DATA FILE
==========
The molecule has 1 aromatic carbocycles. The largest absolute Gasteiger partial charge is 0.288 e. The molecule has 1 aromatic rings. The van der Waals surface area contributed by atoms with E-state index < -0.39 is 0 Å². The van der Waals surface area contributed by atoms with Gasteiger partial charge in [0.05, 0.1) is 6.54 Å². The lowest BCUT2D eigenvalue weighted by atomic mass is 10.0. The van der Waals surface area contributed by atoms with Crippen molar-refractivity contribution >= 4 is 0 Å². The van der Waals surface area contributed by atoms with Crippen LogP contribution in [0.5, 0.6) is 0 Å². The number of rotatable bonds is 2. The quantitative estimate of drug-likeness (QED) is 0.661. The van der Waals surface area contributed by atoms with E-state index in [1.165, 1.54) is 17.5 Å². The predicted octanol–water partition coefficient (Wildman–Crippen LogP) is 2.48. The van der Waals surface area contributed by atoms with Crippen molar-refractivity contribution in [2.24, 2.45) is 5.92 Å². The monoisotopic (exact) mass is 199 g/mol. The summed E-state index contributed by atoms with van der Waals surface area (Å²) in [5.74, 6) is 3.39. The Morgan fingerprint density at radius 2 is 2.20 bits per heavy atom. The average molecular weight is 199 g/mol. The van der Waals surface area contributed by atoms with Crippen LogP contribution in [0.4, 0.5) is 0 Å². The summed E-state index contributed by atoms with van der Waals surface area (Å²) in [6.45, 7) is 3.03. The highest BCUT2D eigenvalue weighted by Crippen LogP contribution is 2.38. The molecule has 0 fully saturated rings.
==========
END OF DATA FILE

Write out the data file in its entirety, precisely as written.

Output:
The molecule has 1 aromatic carbocycles. The largest absolute Gasteiger partial charge is 0.288 e. The molecule has 1 aromatic rings. The van der Waals surface area contributed by atoms with E-state index < -0.39 is 0 Å². The van der Waals surface area contributed by atoms with Gasteiger partial charge in [0.05, 0.1) is 6.54 Å². The lowest BCUT2D eigenvalue weighted by atomic mass is 10.0. The van der Waals surface area contributed by atoms with Crippen molar-refractivity contribution >= 4 is 0 Å². The van der Waals surface area contributed by atoms with Crippen LogP contribution in [0.5, 0.6) is 0 Å². The number of rotatable bonds is 2. The quantitative estimate of drug-likeness (QED) is 0.661. The van der Waals surface area contributed by atoms with E-state index in [1.165, 1.54) is 17.5 Å². The predicted octanol–water partition coefficient (Wildman–Crippen LogP) is 2.48. The van der Waals surface area contributed by atoms with Crippen molar-refractivity contribution in [2.24, 2.45) is 5.92 Å². The monoisotopic (exact) mass is 199 g/mol. The summed E-state index contributed by atoms with van der Waals surface area (Å²) in [5.74, 6) is 3.39. The Morgan fingerprint density at radius 2 is 2.20 bits per heavy atom. The average molecular weight is 199 g/mol. The van der Waals surface area contributed by atoms with Crippen LogP contribution in [0.4, 0.5) is 0 Å². The summed E-state index contributed by atoms with van der Waals surface area (Å²) in [6.45, 7) is 3.03. The highest BCUT2D eigenvalue weighted by Crippen LogP contribution is 2.38. The molecule has 0 fully saturated rings.